infrastructure and economic support throughout alaska. ith the creation of the denali commission, congress acknowledged the need for increased interagency operations this edenali commission operates in the northeast geographically diverse and challenging areas in the country, twice the size of texas. this would include both the delta regional authority and the appalachia commission. the commission has improved the living conditions in areas of alaska. i know you've done the best you can and i cannot believe all the programs the denali provides for the state of alaska and my constituents and i would appreciate if you would look at a future time to fund them at the level they were in 1917. so mr. -- excuse me, 2017. i apologize for that. mr. simpson i do urge you as the chairman to understand how important the denali commission is to alaska. mr. simpson: i appreciate the --
my colleague's statement on the denali commission, the house mark this year supports the denali commission in its efforts rather than the administration's request to terminate the agency. the commission would have depried many communities of many infrastructure projects. in a time of economic change they can scarely afford to lose the private investments leveraged by the commission annually. i'll be happy to work with my colleague to ensure the commission is provided sufficient fund to support their efforts in his state. mr. young: again, chairman simpson, i appreciate the fact you just mentioned, it was eliminated by the administration you did restore some of the money, i'm just requesting if you get any more money in this commission, we look forward to the denali commission, the work it's done is well rewarded. i thank you both you and the chairman for the work you have done establishing the denali commission in past years. mr. simpson: i look forward to
working with you and yield back. the chair: the gentleman yields back. the gentlelady from new york is recognized. mrs. lowey: i am delighted to yield three minutes to the distinguished gentleman, the distinguished vice chair of the subcommittee from washington, mr. kilmer. the chair: the gentleman from washington state is recognized. mr. kilmer: thank you, mr. chairman. i want to thank the chairman from new jersey and our ranking member. i have great respect for both of them. mr. chair, the most responsibility we have is to keep our nation and our citizens safe. in order to fulfill that responsibility, we have a commitment to those who serve that they will have the training and equipment and support that they need to be the most capable fighting force the world has ever seen. we also have a commitment to the men and women who serve that we will have their back, not only when they're on duty but when they come home. this congress should support a pay raise for our nation's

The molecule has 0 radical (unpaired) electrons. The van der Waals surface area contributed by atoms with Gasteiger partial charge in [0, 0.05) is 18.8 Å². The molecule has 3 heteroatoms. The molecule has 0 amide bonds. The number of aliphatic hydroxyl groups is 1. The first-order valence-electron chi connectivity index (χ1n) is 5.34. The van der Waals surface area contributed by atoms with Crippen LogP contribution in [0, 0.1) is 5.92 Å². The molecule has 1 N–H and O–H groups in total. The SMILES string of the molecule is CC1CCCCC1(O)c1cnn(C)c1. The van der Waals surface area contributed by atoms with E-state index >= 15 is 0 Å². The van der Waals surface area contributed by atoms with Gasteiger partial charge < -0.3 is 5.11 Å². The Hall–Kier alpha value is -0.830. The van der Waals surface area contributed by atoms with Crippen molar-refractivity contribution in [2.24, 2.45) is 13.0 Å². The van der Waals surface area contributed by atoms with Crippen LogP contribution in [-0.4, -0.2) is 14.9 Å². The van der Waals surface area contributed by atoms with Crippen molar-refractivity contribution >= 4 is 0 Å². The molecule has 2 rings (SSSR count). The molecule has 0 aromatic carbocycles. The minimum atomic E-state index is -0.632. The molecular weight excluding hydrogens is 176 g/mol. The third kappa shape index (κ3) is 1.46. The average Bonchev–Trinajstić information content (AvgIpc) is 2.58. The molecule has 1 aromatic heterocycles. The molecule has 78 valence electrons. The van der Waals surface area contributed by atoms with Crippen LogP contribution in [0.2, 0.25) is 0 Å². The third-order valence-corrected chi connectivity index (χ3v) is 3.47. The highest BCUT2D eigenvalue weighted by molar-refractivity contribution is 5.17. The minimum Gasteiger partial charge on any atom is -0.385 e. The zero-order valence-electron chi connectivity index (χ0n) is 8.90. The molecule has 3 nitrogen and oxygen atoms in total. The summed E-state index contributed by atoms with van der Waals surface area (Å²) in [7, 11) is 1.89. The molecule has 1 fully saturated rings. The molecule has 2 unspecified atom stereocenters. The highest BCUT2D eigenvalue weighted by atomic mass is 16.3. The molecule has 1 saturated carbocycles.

troops. this congress should support a cutting edge naval fleet. this congress should make sure that we can say that every veteran will get the care that he or she has earned, but this congress should also be opposed to a bill that puts the department of defense right in the path of the across-the-board spending cuts known as sequestration. now, i admit, i have not heard about sequestration until i first ran for this job. it's a latin word for stupid because when you face our military leaders, even in my district, they have implored this congress to do away with the bind that sequestration threatens to put them in. they think this is a bad idea, but what we're doing this week ignores the advice of our top commanders and our military experts. instead, it would put the department of defense on a collision course with sequestration. that would mean harmful cuts, across the board cuts to our
military. the failure of this congress to pass a legitimate budget is a disservice to our armed forces and to every man and woman who serves in it. we should be giving those in uniform certainty that their paychecks will arrive on time, that their gear will be the best, that they'll get the training that they need, that cuts won't hurt their readiness. let's vote down this bill and do better. pass a responsible bill. listen, a majority of the members in this chamber are willing to support a plan that not only funds our military but also makes sure we don't approach yet another government shutdown. that's what the american people sent us here to do, mr. chair. let's listen to their voices, and with that i yield back. the chair: the gentleman yields back. the gentlelady from new york reserves. the gentleman from new jersey is recognized. mr. frelinghuysen: mr. chairman, i'm pleased to recognize the distinguish chairman of the science, space and technology committee, lamar alexander of texas, four